- The discount rate for seasonal credit is an average of selected market rates.
- discount rate: The interest rate charged to commercial banks and other depository institutions on loans they receive from their regional Federal Reserve Bank’s lending facility.
- Discount window: The discount window is an instrument of monetary policy (usually controlled by central banks) that allows eligible institutions to borrow money from the central bank, usually on a short-term basis, to meet temporary shortages of liquidity caused by internal or external disruptions.
The discount rate is the interest rate charged to commercial banks and other depository institutions on loans they receive from the Fed’s lending facility, the discount window. The Fed offers three discount window programs to depository institutions: primary credit, secondary credit, and seasonal credit, each with its own interest rate. All discount window loans are fully secured.
Under the primary credit program, loans are extended for a very short term (usually overnight) to depository institutions in generally sound financial condition. Depository institutions that are not eligible for primary credit may apply for secondary credit to meet short-term liquidity needs or to resolve severe financial difficulties. Seasonal credit is extended to relatively small depository institutions that have recurring intra-year fluctuations in funding needs, such as banks in agricultural or seasonal resort communities.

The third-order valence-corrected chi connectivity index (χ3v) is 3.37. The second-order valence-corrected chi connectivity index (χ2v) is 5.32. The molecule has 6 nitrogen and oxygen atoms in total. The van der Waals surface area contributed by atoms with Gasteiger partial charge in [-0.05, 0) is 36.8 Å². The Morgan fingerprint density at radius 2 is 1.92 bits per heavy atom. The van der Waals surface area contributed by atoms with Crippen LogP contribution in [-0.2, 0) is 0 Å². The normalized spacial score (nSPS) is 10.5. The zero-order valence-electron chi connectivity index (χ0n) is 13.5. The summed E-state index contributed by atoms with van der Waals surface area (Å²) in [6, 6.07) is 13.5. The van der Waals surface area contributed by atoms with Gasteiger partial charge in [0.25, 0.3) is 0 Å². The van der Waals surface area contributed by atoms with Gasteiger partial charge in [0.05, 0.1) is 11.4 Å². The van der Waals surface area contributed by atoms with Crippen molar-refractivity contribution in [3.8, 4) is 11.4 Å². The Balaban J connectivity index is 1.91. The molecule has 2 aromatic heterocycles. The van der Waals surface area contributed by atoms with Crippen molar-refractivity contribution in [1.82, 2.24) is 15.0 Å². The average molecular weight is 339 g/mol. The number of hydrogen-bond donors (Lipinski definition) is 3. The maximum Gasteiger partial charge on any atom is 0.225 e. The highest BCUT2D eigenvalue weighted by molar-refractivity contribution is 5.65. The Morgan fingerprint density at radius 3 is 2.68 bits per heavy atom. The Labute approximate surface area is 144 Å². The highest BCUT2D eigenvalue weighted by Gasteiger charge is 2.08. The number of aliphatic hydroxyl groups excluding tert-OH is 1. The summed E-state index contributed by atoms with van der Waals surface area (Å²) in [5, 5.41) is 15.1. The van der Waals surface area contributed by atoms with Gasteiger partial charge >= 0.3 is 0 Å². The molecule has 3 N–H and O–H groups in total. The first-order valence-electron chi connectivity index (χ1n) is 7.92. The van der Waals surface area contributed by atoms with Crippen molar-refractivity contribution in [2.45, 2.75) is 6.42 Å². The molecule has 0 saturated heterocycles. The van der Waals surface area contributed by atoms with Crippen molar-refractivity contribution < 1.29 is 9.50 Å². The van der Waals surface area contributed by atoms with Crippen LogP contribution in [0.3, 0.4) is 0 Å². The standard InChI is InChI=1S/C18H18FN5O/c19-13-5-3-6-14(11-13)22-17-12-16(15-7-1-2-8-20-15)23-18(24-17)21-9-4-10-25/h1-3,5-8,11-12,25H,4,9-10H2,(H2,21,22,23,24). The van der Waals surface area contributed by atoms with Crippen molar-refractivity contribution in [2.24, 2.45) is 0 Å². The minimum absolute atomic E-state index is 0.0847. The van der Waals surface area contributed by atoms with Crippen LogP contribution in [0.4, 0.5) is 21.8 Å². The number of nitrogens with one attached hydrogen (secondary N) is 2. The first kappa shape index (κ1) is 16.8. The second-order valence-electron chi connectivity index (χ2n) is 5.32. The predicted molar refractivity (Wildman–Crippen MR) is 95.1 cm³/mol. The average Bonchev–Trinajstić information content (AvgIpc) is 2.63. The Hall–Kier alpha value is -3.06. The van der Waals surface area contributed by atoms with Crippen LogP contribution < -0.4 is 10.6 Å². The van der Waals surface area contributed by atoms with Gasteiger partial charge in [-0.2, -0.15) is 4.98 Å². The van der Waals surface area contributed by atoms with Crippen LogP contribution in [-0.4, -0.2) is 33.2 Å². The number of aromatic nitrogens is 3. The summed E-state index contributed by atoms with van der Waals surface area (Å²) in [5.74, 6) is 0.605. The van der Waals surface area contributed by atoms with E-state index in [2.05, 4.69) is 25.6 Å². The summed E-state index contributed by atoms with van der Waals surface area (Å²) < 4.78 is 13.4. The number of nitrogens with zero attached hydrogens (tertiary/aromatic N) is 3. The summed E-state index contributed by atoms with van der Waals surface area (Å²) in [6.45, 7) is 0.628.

The discount rate charged for primary credit (the primary credit rate) is set above the usual level of short-term market interest rates. (Because primary credit is the Federal Reserve ‘s main discount window program, the Federal Reserve, at times, uses the term “discount rate” to mean the primary credit rate. ) The discount rate on secondary credit is above the rate on primary credit. The discount rate for seasonal credit is an average of selected market rates. Discount rates are established by each reserve bank’s board of directors, subject to the review and determination of the Federal Reserve System ‘s Board of Governors. The discount rates for the three lending programs are the same across all reserve banks except on days around a change in the rate.
Open Market Operations
Open market operations (OMO) refer to a central bank’s selling or buying of government bonds on the open market.
Define the role and function of an open market operation (OMO)
- The Fed’s primary tool in conducting monetary policy is open market operations, which involves the Fed buying or selling securities (usually U.S. treasury bonds ) on the open market.
- The Fed’s open market account (their securities holdings associated with open market operations) is composed mostly of U.S. Treasury securities with remaining maturities of one year or less. This allows the Fed to change the composition of its assets quickly, if necessary.
- Buying or selling the bonds changes the supply of base money in the economy, affecting the interest rates.
- The Federal Open Market Committee (FOMC) oversees open market operations.
- In theory, the Federal Reserve could conduct open market operations by purchasing or selling any type of asset. In practice, however, most assets cannot be traded readily enough to accommodate open market operations.